Newsom selects Asian American progressive Bonta for California AG

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OAKLAND — Gov. Gavin Newsom has chosen Assemblymember Rob Bonta to be attorney general of California, elevating the first Asian-American man to the position in state history.

Bonta, a progressive Democrat from the Bay Area city of Alameda, has been seen as a central contender for the top prosecutor job from the moment President Joe Biden nominated former Attorney General Xavier Becerra to serve as health and human services secretary. Bonta came close to being appointed attorney general in 2016 but lost out to Becerra.

The position is arguably the state’s second most powerful position and has been a reliable launching pad for politicians seeking higher office. The last three California attorneys general are Becerra, Vice President Kamala Harris and Gov. Jerry Brown. Other previous AGs include Gov. George Deukmejian, Gov. Pat Brown and Supreme Court Chief Justice Earl Warren, who also served as governor.

As attorney general candidates have jockeyed for Newsom’s attention, Bonta marshaled the support of two influential constituencies: Asian Americans and Pacific Islanders, as well as California’s ascendant criminal justice reform movement.

Asian-American officials have urged Newsom to elevate one of their own to statewide office. That call has gained deeper urgency after a spate of violent attacks targeting Asian-Americans in California and across the nation, most notably last week’s spa shootings in Atlanta in which a gunman killed eight people, six of them Asian-American women. Bonta is the first Filipino American to serve in the California Legislature.

“Throughout history, so many of us have felt the sting of hate and discrimination. I have," Bonta said at a press conference in San Francisco, citing the "need to protect those who are facing the forces of hate and hold those accountable who would perpetrate hate."

Bonta was not the only Asian American considered for the job. Newsom’s office also vetted California Supreme Court Justice Goodwin Liu, who has aligned with the governor and legislators on criminal justice matters. Liu was formerly married to Newsom’s prior chief of staff Ann O’Leary and has been talked about as a possible U.S. Supreme Court nominee in the future.

Harris became the first Asian American and the first African American to serve as California attorney general in 2011.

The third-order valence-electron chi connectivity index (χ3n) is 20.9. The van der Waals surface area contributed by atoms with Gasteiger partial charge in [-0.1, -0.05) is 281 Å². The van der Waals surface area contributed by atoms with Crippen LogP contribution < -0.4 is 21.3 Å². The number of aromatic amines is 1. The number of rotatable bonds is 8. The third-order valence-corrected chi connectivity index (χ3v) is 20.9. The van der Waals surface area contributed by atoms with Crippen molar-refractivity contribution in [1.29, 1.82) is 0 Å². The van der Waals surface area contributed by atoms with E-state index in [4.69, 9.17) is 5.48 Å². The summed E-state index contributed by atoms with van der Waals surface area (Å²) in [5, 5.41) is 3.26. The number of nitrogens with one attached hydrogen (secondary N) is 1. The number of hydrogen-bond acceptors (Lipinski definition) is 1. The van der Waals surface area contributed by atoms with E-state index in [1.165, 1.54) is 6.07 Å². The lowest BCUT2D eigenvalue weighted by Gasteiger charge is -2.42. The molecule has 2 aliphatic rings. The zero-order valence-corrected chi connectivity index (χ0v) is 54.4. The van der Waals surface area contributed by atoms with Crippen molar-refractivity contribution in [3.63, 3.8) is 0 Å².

Other contenders whom Newsom passed over included Rep. Adam Schiff (D-Calif.), Sacramento Mayor Darrell Steinberg and Rick Zbur, head of the powerhouse LGBTQ rights organization Equality California. Schiff drew the support of powerful Capitol Hill allies like Speaker Nancy Pelosi, while Steinberg and Zbur have closer personal relationships with Newsom.

Criminal justice reformers like Van Jones and Black Lives Matter co-founder Alicia Garza have rallied behind Bonta, saying he would be best positioned to build on California’s yearslong shift away from tougher sentencing laws and incarceration. Bonta’s legislative accomplishments include a bill outlawing private prison contracts and legislation ending cash bail, although voters dissolved the latter by passing a referendum funded by the bail industry.

Bonta assailed a “fundamentally broken criminal justice system” on Wednesday and said the attorney general’s office could lead reforms, noting "criminal justice reform has been a priority for me, and you shouldn’t expect that to change."

“I believe deeply that we need to build more trust between law enforcement and our communities," he said. "I have seen communities that have been hurt and harmed and don’t have that trust.”

Organized labor organizations and environmental advocates have also endorsed Bonta, burnishing his liberal credentials.

In selecting Bonta, Newsom completed a sweeping makeover of California’s highest levels of government. This is the third statewide position the governor has filled by appointment in the last few months, after selecting Alex Padilla for the U.S. Senate and Shirley Weber to be secretary of state. The trio of choices collectively allowed Newsom to make a lasting mark on the state’s political order, all touched off when President Joe Biden and Harris won the White House.

Assuming he is confirmed by his legislative colleagues, Bonta would be up for election next year. He represents a safely Democratic district, which has allowed him to pile up a substantial campaign warchest as he has avoided competitive re-election campaigns. He reported having almost $2.4 million on hand at the end of 2022.

The strong likelihood that Newsom will face a recall election this year also hung over the attorney general selection process. Some political observers believe Newsom’s choice of a strong progressive in Bonta could encourage the left to coalesce behind the governor rather than seek a more liberal alternative.

Bonta has joined other Democratic elected officials in assailing the recall and pledging their support for Newsom.

“It’s a partisan, Republican attack on our governor, on our state and on our values,” Bonta said at a recent event, taking aim at former President Donald Trump in warning that a wave of anti-Asian violence had been "fueled by the former occupant of the White House.”

But Bonta could face scrutiny in the 2022 campaign over reporting that a charity he oversees has steered money to an organization run by his wife, Alameda Unified School Board President Mia Bonta.

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